This guide is about how to install Dropbox and its CLI (command line interface) on an Ubuntu server. Specifically, I am using a BuyVM Ubuntu 11.10 VPS without a GUI. An important note is that Dropbox increased my RAM usage by ~150MB, even while idling. This installation is probably not suited for a computer with 256MB or less.
The next two commands will download Dropbox and install it to the root of the home directory of the current user.
Start the daemon for the current user
What will happen now is the terminal will output a website URL that you will need to navigate to using an internet browser. This is to link the installation to your Dropbox account. YOU MUST LEAVE THE PROGRAM RUNNING WHILE GOING TO THE WEBSITE.
Once you have finished this step, Dropbox will say is has been successful with linking. You may hit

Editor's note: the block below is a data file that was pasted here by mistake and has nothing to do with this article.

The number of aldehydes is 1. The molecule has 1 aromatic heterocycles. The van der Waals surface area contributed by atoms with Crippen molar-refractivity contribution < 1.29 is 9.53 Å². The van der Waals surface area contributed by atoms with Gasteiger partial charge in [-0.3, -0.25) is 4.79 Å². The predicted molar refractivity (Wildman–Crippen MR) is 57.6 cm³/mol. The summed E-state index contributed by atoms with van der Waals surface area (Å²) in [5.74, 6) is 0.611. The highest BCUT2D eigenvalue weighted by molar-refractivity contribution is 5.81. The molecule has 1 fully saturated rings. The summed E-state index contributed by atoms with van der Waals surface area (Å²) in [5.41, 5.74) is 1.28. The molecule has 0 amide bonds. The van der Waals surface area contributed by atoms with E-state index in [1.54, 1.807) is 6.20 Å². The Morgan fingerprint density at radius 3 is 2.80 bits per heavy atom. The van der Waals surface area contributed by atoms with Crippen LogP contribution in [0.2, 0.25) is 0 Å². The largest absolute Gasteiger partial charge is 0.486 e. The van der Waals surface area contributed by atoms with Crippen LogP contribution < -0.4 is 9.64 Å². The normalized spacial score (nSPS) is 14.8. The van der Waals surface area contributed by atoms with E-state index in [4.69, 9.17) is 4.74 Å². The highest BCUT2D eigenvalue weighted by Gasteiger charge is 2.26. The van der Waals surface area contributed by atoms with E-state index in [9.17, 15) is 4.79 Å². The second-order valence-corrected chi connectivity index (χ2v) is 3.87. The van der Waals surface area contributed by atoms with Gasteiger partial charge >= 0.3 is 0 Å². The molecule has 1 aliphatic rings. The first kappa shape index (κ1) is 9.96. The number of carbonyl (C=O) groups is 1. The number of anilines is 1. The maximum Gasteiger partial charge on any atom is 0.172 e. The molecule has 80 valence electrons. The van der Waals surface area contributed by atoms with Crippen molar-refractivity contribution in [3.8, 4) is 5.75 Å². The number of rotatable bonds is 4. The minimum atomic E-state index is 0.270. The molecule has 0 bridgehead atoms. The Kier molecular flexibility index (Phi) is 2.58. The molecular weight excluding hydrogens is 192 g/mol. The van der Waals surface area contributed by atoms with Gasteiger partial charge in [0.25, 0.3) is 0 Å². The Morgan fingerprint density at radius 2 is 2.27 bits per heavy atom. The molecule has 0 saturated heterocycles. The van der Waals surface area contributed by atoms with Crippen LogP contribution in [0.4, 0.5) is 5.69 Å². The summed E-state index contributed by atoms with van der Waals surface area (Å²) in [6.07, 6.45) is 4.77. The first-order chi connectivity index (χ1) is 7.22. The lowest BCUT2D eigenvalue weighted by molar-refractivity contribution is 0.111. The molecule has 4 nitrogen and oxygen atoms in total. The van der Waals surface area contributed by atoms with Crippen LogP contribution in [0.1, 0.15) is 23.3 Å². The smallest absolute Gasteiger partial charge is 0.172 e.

CTRL-C now to stop the program.
Currently, we now have new folder,
We are now going to install the CLI for Dropbox, because it will make our lives much easier.
Now we need to start Dropbox, and let it initialize some of the folders and files so we can apply settings to them.
To have Dropbox start when the system is booted, we are going to edit the crontab. Usually, scripts are placed in init.d, but the script never worked for me on Ubuntu 11.10.
Open the crontab by typing
@reboot ~/.dropbox-dist/dropboxd somewhere in the file on its own line.
Make sure cron is configured correctly to start up on a reboot.
In my experience, it is now best to reboot the server. If I did not restart the computer now, I was not able to configure my Dropbox installation using the CLI we downloaded. It would always give me the error “Dropbox is not responding”
To find out what the CLI can do, you can type
To exclude specific folders, you can type
There you have it. Dropbox is now installed, it runs when the computer is booted using a cron command, and you can only sync the folders that you want.